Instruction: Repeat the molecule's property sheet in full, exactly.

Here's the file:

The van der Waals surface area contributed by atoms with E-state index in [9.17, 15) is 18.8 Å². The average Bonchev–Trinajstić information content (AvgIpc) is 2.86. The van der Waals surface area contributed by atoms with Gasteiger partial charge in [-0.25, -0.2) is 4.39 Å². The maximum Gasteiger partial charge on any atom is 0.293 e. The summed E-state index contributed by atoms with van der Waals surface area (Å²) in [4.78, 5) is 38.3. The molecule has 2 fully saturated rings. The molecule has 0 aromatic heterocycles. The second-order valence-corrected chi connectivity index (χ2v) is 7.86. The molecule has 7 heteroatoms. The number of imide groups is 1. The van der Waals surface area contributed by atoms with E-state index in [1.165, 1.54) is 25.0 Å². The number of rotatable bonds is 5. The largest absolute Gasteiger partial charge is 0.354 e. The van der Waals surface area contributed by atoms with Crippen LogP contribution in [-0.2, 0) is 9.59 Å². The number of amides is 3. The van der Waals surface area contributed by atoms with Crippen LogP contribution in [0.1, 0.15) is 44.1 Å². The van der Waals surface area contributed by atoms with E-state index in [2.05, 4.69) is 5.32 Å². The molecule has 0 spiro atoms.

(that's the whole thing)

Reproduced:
The van der Waals surface area contributed by atoms with E-state index in [9.17, 15) is 18.8 Å². The average Bonchev–Trinajstić information content (AvgIpc) is 2.86. The van der Waals surface area contributed by atoms with Gasteiger partial charge in [-0.25, -0.2) is 4.39 Å². The maximum Gasteiger partial charge on any atom is 0.293 e. The summed E-state index contributed by atoms with van der Waals surface area (Å²) in [4.78, 5) is 38.3. The molecule has 2 fully saturated rings. The molecule has 0 aromatic heterocycles. The second-order valence-corrected chi connectivity index (χ2v) is 7.86. The molecule has 7 heteroatoms. The number of imide groups is 1. The van der Waals surface area contributed by atoms with E-state index in [1.165, 1.54) is 25.0 Å². The number of rotatable bonds is 5. The largest absolute Gasteiger partial charge is 0.354 e. The van der Waals surface area contributed by atoms with Crippen LogP contribution in [-0.2, 0) is 9.59 Å². The number of amides is 3. The van der Waals surface area contributed by atoms with Crippen LogP contribution in [0.1, 0.15) is 44.1 Å². The van der Waals surface area contributed by atoms with E-state index in [2.05, 4.69) is 5.32 Å². The molecule has 0 spiro atoms.